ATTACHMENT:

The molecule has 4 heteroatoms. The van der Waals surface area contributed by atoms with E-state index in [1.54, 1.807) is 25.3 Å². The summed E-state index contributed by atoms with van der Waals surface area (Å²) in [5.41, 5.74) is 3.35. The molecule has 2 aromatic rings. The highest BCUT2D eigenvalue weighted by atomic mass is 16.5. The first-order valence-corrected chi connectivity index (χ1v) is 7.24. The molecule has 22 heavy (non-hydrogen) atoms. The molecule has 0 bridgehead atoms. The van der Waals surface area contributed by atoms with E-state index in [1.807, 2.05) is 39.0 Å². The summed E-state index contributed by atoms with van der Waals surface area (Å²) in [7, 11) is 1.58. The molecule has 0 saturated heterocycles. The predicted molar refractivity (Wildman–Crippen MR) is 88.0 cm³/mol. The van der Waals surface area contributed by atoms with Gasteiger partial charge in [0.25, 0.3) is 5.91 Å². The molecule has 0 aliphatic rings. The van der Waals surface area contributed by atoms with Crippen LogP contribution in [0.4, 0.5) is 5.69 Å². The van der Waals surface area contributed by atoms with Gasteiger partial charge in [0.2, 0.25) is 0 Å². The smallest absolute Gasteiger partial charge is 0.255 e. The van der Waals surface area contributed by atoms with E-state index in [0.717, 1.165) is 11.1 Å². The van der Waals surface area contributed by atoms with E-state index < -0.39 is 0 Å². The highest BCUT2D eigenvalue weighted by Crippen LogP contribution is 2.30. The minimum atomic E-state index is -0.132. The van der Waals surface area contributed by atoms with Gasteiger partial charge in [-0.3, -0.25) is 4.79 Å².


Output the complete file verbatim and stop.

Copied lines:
The molecule has 4 heteroatoms. The van der Waals surface area contributed by atoms with E-state index in [1.54, 1.807) is 25.3 Å². The summed E-state index contributed by atoms with van der Waals surface area (Å²) in [5.41, 5.74) is 3.35. The molecule has 2 aromatic rings. The highest BCUT2D eigenvalue weighted by atomic mass is 16.5. The first-order valence-corrected chi connectivity index (χ1v) is 7.24. The molecule has 22 heavy (non-hydrogen) atoms. The molecule has 0 bridgehead atoms. The van der Waals surface area contributed by atoms with E-state index in [1.807, 2.05) is 39.0 Å². The summed E-state index contributed by atoms with van der Waals surface area (Å²) in [7, 11) is 1.58. The molecule has 0 saturated heterocycles. The predicted molar refractivity (Wildman–Crippen MR) is 88.0 cm³/mol. The van der Waals surface area contributed by atoms with Gasteiger partial charge in [0.25, 0.3) is 5.91 Å². The molecule has 0 aliphatic rings. The van der Waals surface area contributed by atoms with Crippen LogP contribution in [0.4, 0.5) is 5.69 Å². The van der Waals surface area contributed by atoms with Gasteiger partial charge in [0.2, 0.25) is 0 Å². The smallest absolute Gasteiger partial charge is 0.255 e. The van der Waals surface area contributed by atoms with E-state index in [0.717, 1.165) is 11.1 Å². The van der Waals surface area contributed by atoms with E-state index < -0.39 is 0 Å². The highest BCUT2D eigenvalue weighted by Crippen LogP contribution is 2.30. The minimum atomic E-state index is -0.132. The van der Waals surface area contributed by atoms with Gasteiger partial charge in [-0.3, -0.25) is 4.79 Å².